Objective: A suboptimal diet and nutritional deficiencies can have important influences on health with significant impact among older adults. This study aims to assess the presence of suboptimal dietary intake among older Americans and identify risk and protective factors influencing diet quality. Design: Cross-sectional secondary analysis. Setting: USA. Participants: A nationally representative sample of 5614 community-dwelling older adults over age 54 in the Health and Retirement Study-Health Care and Nutrition Survey. Results: Overall, only 10·7 % of respondents had a good quality diet (Healthy Eating Index score 81 and above); the majority had diets considered poor or needing improvement. Less than 50 % of respondents met dietary guidelines and nutritional goals for most individual food groups and nutrients. Respondents with low socio-economic status, fewer psychosocial resources and those who had limited access to healthy food outlets were more likely to have a diet of suboptimal quality. Conclusions: Efforts to remove identified barriers that put older adults at risk for poor nutrition and to provide resources that increase access to healthy food should be made to encourage healthy eating and enhance diet quality.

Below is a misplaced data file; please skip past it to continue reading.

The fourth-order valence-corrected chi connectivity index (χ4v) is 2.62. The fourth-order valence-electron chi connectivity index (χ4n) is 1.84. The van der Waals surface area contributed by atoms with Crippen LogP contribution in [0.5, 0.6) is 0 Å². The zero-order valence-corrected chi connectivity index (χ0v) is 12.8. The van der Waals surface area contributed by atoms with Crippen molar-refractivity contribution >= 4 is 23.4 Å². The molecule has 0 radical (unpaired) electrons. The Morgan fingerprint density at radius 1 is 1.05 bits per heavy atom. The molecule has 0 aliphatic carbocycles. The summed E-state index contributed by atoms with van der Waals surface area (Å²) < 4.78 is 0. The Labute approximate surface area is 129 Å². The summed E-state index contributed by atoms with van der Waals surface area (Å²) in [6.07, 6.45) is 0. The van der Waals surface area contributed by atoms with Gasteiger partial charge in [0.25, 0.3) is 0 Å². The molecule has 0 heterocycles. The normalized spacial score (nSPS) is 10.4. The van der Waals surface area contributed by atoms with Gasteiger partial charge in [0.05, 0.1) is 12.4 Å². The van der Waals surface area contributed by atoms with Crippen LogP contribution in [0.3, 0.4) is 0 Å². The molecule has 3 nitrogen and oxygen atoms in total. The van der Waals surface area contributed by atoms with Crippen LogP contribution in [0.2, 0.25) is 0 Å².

|Number of pages||10|
|Journal||Public Health Nutrition|
|State||Published - May 2021|
Bibliographical noteFunding Information:
Acknowledgements: Not applicable. Financial support: This work was supported by the National Institute on Aging of the National Institutes of Health (T32-AG000037; P30 AG017265). Conflict of interest: None. Authorship: Y.J.C. wrote the first draft. E.M.C. reviewed and commented on drafts of the manuscript. J.K.K. prepared the data for validation. J.A.A. supervised the study and reviewed and commented on drafts of the manuscript. Ethics of human subject participation: Not applicable. This study was conducted using a publically available data, which includes adults over age 50.
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- Diet Quality
- Dietary guidelines
- Healthy eating
- Socio-ecological framework
ASJC Scopus subject areas
- Medicine (miscellaneous)
- Nutrition and Dietetics
- Public Health, Environmental and Occupational Health